Review: MOTOROKR Z6
The Z6 is the first phone destined for American shores running Motorola Java-Linux OS. We first previewed this last year when the ROKR E2 launched with it in Asia. The Java-Linux OS (or JUIX, as it was known during development) has a more modern look to it, and makes several usability improvements over Motorola's previous OS, which is well into its autumn years.
Motorola has kept many elements from its previous OS in Java-Linux, including customizable home-screen shortcuts on the D-pad that can be displayed as icons in the center of the home screen.
New to the home screen is an options menu on the left soft key that gives you quick access to a variety of commonly used functions such as starting a new text message or changing the ringer profile. Curiously absent are shortcuts seen in earlier prototypes of the OS such as turning Bluetooth on and off.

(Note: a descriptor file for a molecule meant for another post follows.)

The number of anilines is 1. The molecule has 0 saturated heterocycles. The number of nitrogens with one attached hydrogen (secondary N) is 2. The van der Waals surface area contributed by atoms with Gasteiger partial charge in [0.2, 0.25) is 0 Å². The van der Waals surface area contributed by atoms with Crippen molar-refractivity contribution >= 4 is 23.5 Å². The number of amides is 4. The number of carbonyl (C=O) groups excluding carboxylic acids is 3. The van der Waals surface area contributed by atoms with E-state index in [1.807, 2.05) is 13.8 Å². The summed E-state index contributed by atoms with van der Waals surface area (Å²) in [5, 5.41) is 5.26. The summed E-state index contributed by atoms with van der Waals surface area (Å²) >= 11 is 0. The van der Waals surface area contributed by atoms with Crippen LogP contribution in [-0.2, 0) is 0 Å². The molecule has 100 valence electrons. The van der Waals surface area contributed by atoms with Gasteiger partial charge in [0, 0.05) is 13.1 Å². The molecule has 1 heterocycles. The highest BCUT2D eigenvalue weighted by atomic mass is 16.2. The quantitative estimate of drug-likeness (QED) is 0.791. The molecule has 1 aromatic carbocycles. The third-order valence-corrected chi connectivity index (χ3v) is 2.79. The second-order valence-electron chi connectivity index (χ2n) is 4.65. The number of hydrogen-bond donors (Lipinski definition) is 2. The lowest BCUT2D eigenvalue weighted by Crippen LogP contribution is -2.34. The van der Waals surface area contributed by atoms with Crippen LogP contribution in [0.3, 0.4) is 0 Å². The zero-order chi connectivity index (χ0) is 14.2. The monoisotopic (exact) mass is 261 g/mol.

AD article continues below...
The rest of the menus and navigation are very close to the latest version of Motorola's older OS seen on phones such as the RAZR V3xx. This includes the often-present back label for the right soft key despite a hard key just beneath confusingly labeled back as well. Further confusing the situation, the right soft key takes you to the next step in a few commonly used tasks such as composing a text message.
Speed is much improved in the new OS - menus are snappy and applications launch quickly.
CES 2007 + iPhone
Phone Scoop reports from CES 2007 in Las Vegas, plus the Apple iPhone. New phones from Samsung, Sony Ericsson, Motorola, Nokia, LG and UTStarcom.
Review: Motorola Moto G5 Plus
The Moto G5 Plus is a mid-range Android smartphone that covers the basics and then some. It represents the company's most refined and powerful G yet.
Review: Motorola G4 and G4 Plus -- Unlocked
Motorola's middleweight smartphones are back for another round. The Moto G4 and Moto G4 Plus share most features, but the Plus adds a little something extra.
Review: Motorola Moto E
Motorola takes a shot across the bow of other entry-level device makers with the Moto E, its low-cost leviathan. The Moto E redefines what inexpensive Android smartphones can offer.